Newcombe and Hughes’ views about the relatively low risk of using nitrous oxide are borne out by figures released by Canterbury District Health Board under the Official Information Act in April 2021. They showed that in the previous two years only three people attended a hospital emergency department due – “at least in part”  – to nitrous oxide use. Another four people were admitted to hospital during that time, of whom three had experienced adverse effects from nitrous oxide used in a clinical setting. The fourth had intentionally tried to poison themselves using the gas.

Neither Newcombe nor Hughes see nitrous oxide as a gateway drug.

“I would doubt very much that people would use nitrous oxide then go on to use something like P,” says Newcombe.

He says that unlike other drugs, including alcohol, regular users are also extremely unlikely to become dependent on nitrous oxide.

According to Hughes, nitrous oxide appeals to a different group than those who use more  dangerous substances that are inhaled, such as butane.

“NOS provides quite a short-lived high. If you want to go out and party for hours and hours then NOS is not going to get you there.”

It is legal to sell canisters of nitrous oxide for food preparation purposes. However, a warning issued by Medsafe in April 2021 pointed out that nitrous oxide which is sold for the purpose of inhalation is classified as a prescription medicine, and thus subject to the provisions of the Medicine Act 1981.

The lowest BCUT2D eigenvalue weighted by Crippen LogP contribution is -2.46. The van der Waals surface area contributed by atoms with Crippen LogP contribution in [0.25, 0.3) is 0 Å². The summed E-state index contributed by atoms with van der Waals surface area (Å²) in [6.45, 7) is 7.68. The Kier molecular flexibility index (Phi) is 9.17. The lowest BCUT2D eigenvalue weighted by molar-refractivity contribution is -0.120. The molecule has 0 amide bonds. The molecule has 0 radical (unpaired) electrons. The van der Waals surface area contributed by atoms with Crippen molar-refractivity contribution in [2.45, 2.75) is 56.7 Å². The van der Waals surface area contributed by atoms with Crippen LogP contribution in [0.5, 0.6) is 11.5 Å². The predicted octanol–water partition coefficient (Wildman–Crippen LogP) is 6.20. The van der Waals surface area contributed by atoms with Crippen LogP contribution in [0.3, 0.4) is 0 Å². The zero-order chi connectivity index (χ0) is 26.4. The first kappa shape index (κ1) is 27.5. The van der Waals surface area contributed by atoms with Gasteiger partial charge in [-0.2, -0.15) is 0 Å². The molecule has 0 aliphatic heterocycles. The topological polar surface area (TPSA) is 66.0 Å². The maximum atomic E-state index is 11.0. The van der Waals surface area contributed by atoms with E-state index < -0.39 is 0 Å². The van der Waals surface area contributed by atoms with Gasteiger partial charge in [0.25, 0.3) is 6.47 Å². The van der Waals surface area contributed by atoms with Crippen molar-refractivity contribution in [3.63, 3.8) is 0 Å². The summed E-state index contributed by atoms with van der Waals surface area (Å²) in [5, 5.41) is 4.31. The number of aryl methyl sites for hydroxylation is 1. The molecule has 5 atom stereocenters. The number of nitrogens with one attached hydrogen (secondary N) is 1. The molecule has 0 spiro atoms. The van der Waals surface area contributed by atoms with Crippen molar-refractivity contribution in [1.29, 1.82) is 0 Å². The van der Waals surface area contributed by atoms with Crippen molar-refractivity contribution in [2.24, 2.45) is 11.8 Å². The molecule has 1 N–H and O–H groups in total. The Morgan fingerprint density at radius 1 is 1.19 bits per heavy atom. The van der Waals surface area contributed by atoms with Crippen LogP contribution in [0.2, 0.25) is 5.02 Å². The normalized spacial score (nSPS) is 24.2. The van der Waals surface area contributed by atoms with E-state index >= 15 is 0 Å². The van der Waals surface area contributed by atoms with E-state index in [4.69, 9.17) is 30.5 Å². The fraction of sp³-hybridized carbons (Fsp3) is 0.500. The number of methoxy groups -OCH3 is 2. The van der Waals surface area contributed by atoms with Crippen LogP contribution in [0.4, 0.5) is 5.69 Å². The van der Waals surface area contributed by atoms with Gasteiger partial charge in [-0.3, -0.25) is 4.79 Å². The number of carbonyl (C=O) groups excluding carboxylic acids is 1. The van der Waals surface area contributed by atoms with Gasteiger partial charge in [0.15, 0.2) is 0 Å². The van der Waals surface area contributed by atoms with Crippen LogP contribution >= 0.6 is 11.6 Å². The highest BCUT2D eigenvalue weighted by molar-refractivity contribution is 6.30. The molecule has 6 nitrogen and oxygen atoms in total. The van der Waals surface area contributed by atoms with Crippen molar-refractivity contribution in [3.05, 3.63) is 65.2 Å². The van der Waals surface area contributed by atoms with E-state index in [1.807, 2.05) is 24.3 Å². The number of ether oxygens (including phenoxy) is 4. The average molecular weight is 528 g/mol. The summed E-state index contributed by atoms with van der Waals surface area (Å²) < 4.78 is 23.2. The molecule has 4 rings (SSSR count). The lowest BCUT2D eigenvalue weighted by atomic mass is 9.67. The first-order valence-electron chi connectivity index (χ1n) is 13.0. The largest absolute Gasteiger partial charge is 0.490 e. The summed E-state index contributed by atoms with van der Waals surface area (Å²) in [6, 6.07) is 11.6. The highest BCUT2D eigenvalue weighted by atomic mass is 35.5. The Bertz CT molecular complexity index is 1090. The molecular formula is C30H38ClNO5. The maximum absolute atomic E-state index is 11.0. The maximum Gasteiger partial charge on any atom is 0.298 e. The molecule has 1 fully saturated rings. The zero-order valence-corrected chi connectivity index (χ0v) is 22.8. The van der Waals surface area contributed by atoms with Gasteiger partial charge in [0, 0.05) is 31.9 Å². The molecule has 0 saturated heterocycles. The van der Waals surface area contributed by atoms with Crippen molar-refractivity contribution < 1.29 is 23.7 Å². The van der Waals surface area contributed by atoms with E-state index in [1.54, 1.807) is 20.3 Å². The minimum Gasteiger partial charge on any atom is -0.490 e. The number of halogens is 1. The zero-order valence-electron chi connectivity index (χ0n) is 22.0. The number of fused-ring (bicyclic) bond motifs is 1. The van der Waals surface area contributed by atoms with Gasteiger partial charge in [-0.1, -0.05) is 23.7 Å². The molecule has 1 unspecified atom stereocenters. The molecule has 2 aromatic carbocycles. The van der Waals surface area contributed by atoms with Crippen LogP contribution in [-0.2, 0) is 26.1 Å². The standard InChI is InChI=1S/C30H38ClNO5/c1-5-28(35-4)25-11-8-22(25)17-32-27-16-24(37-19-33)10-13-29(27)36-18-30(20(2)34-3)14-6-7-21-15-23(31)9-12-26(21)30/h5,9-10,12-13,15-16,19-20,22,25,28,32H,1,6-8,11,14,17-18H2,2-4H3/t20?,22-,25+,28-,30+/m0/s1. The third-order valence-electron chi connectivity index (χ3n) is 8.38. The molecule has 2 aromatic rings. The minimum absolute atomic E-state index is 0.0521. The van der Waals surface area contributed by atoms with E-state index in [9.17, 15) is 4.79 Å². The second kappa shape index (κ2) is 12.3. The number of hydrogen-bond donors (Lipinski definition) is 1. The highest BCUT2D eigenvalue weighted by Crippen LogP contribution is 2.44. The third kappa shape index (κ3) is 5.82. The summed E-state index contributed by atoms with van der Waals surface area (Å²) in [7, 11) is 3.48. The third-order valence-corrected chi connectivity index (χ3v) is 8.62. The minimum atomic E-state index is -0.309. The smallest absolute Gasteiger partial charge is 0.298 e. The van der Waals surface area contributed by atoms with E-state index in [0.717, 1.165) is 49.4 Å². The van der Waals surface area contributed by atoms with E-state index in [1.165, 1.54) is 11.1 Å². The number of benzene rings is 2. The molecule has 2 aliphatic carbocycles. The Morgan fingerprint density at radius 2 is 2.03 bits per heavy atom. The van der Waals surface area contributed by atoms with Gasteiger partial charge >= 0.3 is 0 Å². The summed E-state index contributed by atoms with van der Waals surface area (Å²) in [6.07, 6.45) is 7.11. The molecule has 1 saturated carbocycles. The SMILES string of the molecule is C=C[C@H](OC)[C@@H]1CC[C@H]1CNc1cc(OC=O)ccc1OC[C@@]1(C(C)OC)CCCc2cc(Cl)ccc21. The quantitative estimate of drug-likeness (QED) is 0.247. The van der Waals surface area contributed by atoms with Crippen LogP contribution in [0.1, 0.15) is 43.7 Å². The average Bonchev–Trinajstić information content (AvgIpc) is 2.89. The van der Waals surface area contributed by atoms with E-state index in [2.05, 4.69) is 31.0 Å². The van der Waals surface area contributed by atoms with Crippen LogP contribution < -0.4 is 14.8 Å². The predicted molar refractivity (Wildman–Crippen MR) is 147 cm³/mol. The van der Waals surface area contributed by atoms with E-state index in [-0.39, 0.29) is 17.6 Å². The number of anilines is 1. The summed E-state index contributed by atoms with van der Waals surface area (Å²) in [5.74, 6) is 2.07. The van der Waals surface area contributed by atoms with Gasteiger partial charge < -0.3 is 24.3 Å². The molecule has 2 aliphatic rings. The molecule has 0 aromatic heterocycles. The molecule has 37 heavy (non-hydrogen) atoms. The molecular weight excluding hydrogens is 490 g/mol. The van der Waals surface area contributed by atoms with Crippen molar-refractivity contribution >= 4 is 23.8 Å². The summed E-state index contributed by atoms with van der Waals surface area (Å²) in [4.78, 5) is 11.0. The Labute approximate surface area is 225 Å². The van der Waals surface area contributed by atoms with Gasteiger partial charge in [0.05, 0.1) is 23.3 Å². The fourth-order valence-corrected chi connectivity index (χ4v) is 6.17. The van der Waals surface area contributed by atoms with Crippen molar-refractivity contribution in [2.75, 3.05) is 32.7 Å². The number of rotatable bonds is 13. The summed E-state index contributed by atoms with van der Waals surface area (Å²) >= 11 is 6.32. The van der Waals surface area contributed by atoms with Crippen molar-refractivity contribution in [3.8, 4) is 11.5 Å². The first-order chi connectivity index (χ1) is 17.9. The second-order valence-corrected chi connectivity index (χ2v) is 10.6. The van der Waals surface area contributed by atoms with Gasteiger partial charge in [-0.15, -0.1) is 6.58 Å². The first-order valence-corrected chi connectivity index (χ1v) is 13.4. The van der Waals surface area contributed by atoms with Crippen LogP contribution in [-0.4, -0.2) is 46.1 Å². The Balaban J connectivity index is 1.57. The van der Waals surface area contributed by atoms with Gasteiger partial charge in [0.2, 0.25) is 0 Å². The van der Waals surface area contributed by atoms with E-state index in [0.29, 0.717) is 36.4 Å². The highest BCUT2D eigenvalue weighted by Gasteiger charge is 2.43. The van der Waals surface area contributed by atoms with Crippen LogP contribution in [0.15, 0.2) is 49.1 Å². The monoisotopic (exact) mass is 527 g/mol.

The warning pointed out that those who sell the canisters for inhalation could be prosecuted for illegally selling a prescription medicine and either jailed for up to six months or fined up to $40,000.

Most people working in the field do not  support tighter regulation of the sale of nitrous oxide canisters.

Newcombe says that he is more concerned about harm reduction.

“We can’t stop people from using drugs, but they should be used in the safest possible way which means it’s important people don’t do things like inhale nitrous oxide directly from the can.”

Hughes agrees.

[5]
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Vijayendra Seagal
FILM LABORATORY TECHNICIAN
Answer # 2 #

Immediate effects

The effects may start to be felt immediately and can last from 2 – 3 minutes; some effects may last up to 30 – 40 minutes.

Physical effects may include:

If a large amount of nitrous oxide is inhaled it can produce:

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Krushna Shuckla
MILL OPERATOR
Answer # 3 #

Nangs, whip-its, chargers, bulbs, Nos, laughing gas – whatever you call Nitrous Oxide, there’s probably a lot you don’t know about this substance loved by dentists, pastry chefs and doofers alike. Nitrous is legally available to purchase, but it is illegal to use it to get high (although anecdotal reports suggest eating whipped cream can lead to feelings of euphoria, elation, and nausea...)